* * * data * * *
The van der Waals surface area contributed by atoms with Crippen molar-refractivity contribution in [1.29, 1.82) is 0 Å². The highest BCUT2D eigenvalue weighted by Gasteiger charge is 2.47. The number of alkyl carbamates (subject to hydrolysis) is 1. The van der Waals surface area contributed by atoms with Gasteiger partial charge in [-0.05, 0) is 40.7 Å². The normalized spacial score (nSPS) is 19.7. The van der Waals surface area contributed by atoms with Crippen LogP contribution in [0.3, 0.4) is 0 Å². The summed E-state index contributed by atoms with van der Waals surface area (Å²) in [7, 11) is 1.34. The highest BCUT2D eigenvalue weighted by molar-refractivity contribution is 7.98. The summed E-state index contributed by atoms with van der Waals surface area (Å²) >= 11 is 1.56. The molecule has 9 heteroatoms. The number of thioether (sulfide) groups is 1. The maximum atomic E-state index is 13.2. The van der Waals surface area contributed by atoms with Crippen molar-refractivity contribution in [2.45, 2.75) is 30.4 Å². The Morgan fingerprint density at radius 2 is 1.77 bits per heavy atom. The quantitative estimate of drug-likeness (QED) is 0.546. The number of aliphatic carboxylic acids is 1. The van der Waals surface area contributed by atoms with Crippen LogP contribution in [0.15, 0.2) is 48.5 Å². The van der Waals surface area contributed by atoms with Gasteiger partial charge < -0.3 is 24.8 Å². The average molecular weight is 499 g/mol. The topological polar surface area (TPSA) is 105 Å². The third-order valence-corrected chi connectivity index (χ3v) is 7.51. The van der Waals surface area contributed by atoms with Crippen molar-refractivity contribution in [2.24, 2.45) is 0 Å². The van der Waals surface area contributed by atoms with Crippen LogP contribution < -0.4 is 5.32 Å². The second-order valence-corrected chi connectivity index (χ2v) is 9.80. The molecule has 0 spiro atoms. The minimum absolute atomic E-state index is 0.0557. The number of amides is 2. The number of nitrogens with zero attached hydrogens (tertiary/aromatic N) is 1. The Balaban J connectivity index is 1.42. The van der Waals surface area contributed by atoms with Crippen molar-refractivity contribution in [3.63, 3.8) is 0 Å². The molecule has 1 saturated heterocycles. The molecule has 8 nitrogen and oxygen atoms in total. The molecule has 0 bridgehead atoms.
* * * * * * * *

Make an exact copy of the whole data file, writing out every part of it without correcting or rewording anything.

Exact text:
The van der Waals surface area contributed by atoms with Crippen molar-refractivity contribution in [1.29, 1.82) is 0 Å². The highest BCUT2D eigenvalue weighted by Gasteiger charge is 2.47. The number of alkyl carbamates (subject to hydrolysis) is 1. The van der Waals surface area contributed by atoms with Gasteiger partial charge in [-0.05, 0) is 40.7 Å². The normalized spacial score (nSPS) is 19.7. The van der Waals surface area contributed by atoms with Crippen LogP contribution in [0.3, 0.4) is 0 Å². The summed E-state index contributed by atoms with van der Waals surface area (Å²) in [7, 11) is 1.34. The highest BCUT2D eigenvalue weighted by molar-refractivity contribution is 7.98. The summed E-state index contributed by atoms with van der Waals surface area (Å²) >= 11 is 1.56. The molecule has 9 heteroatoms. The number of thioether (sulfide) groups is 1. The maximum atomic E-state index is 13.2. The van der Waals surface area contributed by atoms with Crippen molar-refractivity contribution in [2.45, 2.75) is 30.4 Å². The Morgan fingerprint density at radius 2 is 1.77 bits per heavy atom. The quantitative estimate of drug-likeness (QED) is 0.546. The number of aliphatic carboxylic acids is 1. The van der Waals surface area contributed by atoms with Crippen LogP contribution in [0.15, 0.2) is 48.5 Å². The van der Waals surface area contributed by atoms with Gasteiger partial charge < -0.3 is 24.8 Å². The average molecular weight is 499 g/mol. The topological polar surface area (TPSA) is 105 Å². The third-order valence-corrected chi connectivity index (χ3v) is 7.51. The van der Waals surface area contributed by atoms with Crippen molar-refractivity contribution in [2.24, 2.45) is 0 Å². The van der Waals surface area contributed by atoms with Crippen LogP contribution < -0.4 is 5.32 Å². The second-order valence-corrected chi connectivity index (χ2v) is 9.80. The molecule has 0 spiro atoms. The minimum absolute atomic E-state index is 0.0557. The number of amides is 2. The number of nitrogens with zero attached hydrogens (tertiary/aromatic N) is 1. The Balaban J connectivity index is 1.42. The van der Waals surface area contributed by atoms with Crippen molar-refractivity contribution in [3.63, 3.8) is 0 Å². The molecule has 1 saturated heterocycles. The molecule has 8 nitrogen and oxygen atoms in total. The molecule has 0 bridgehead atoms.